It’s time for a better deal for working parents – we need a childcare revolution

We should be celebrating, not berating, the role parents play in the workforce and in society.

Working parents, and mums particularly, get a raw deal. Often seen as scatty and clock watching, they face prejudice at work and can often be singled out for being more interested in what’s happening around the kitchen table than the boardroom table.

I want to champion working parents and bust this myth, so in my first keynote speech as shadow minister for childcare and children today, I’m calling for a new debate about the role of working parents and their contribution to the workplace and society.

Parents are highly productive at work because they have to be, often doing a day's work even before leaving the house. Yet many still feel guilty for leaving the kids and going out to work. My generation of women expected that we could 'have it all' but we are all too often still having to choose between career and motherhood.

Balancing work and family life has become increasingly difficult for many parents. Public policy has failed to keep up with the changes in family life. We now have more women than ever in work; more women who want to work, and more who need to work; more and more dads want to play an active role; families need to work more hours and more anti-social hours to make ends meet; parents not only struggle to get by but also struggle for the time and space to enjoy their kids.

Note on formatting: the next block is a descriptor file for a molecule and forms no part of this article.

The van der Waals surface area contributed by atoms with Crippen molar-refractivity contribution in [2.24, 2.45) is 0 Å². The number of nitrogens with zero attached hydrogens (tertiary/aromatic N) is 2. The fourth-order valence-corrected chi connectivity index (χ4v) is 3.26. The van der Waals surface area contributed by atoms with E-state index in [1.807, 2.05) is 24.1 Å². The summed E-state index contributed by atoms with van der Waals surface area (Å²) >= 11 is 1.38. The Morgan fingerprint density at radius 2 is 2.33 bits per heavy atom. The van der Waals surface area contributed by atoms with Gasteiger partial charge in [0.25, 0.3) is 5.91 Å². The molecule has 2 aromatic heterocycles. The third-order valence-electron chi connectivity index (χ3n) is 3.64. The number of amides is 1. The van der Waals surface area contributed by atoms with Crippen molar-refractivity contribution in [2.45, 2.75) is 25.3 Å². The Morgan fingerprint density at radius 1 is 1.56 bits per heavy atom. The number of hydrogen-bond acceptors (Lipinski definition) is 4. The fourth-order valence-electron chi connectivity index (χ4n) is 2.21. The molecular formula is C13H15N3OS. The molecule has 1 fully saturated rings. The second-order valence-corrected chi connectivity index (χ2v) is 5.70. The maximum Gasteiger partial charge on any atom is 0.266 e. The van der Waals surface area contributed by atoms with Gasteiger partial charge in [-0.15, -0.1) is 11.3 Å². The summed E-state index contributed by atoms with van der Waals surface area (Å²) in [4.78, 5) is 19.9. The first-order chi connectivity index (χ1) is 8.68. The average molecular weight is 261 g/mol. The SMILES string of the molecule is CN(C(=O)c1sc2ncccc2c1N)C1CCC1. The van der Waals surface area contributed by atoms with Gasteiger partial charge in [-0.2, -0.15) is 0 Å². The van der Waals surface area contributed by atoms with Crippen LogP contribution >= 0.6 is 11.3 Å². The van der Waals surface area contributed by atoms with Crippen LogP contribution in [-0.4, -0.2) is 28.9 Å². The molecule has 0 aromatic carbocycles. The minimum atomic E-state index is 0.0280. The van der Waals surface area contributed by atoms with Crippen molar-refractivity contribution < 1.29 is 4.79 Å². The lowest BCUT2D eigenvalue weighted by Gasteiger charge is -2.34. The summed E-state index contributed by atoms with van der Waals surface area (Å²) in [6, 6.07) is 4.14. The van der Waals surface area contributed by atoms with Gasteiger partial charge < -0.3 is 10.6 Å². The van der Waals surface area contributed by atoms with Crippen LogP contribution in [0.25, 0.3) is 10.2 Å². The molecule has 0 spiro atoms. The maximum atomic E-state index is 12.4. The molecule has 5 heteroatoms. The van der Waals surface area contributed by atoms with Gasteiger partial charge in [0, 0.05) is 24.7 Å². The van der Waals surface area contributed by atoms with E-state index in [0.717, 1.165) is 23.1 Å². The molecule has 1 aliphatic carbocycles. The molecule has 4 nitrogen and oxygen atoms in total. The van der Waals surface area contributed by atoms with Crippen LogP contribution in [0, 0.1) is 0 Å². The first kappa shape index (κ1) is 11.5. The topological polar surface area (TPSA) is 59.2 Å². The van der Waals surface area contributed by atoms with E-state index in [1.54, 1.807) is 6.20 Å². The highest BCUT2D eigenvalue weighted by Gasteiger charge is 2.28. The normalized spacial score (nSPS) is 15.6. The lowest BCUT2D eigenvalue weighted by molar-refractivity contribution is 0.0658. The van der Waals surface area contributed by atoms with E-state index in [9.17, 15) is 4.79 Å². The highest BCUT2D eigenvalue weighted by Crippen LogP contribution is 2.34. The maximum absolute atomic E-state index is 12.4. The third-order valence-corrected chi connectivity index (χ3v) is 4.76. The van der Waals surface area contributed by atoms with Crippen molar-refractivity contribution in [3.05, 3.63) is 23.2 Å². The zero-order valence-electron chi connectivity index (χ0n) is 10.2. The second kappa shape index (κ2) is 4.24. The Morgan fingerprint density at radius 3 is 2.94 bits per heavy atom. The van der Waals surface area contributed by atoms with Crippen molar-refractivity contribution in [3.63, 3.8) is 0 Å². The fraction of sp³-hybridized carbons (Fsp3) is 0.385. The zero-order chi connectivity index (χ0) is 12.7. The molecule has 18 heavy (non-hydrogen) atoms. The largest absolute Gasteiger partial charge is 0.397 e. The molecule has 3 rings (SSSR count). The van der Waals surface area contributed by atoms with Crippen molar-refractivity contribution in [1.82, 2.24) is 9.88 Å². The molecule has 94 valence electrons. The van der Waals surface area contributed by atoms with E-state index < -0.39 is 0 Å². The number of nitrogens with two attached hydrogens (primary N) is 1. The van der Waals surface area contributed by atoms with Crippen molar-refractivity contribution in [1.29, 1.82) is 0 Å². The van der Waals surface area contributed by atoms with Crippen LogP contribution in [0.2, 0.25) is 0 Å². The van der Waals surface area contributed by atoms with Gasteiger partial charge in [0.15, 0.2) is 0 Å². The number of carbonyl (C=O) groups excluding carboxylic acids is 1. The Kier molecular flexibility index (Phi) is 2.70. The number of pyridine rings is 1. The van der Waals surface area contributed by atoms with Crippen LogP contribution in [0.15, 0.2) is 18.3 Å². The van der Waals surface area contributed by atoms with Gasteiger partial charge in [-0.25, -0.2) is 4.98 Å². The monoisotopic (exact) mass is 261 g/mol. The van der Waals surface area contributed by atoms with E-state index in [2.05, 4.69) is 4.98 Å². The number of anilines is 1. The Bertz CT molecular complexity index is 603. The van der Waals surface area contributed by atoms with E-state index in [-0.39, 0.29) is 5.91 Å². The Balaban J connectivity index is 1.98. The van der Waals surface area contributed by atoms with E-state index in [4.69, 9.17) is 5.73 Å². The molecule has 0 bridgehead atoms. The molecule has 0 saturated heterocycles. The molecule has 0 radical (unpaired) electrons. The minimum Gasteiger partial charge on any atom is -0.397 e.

That’s why we need a childcare revolution that puts parents in the driving seat and gives mums and dads a real choice about when and how they want to return to work after having a baby. To realise this step change, we need an ambitious agenda for childcare and family policy to crack the impenetrable glass ceiling for working mums.

Labour’s new policy of an extension of free childcare for three and four year olds with working parents from 15 to 25 hours and the introduction of a primary childcare guarantee to help families manage before and after school care demonstrate that we are serious about supporting working mums and dads.

I will work with parents and the sector to develop an ambitious agenda for childcare and family policy that meets the needs of families today and in the future. Working to build a movement for radical childcare reform that leads to a cultural shift in how we see childcare, how we value parents in the workplace and how we set a generation of women free.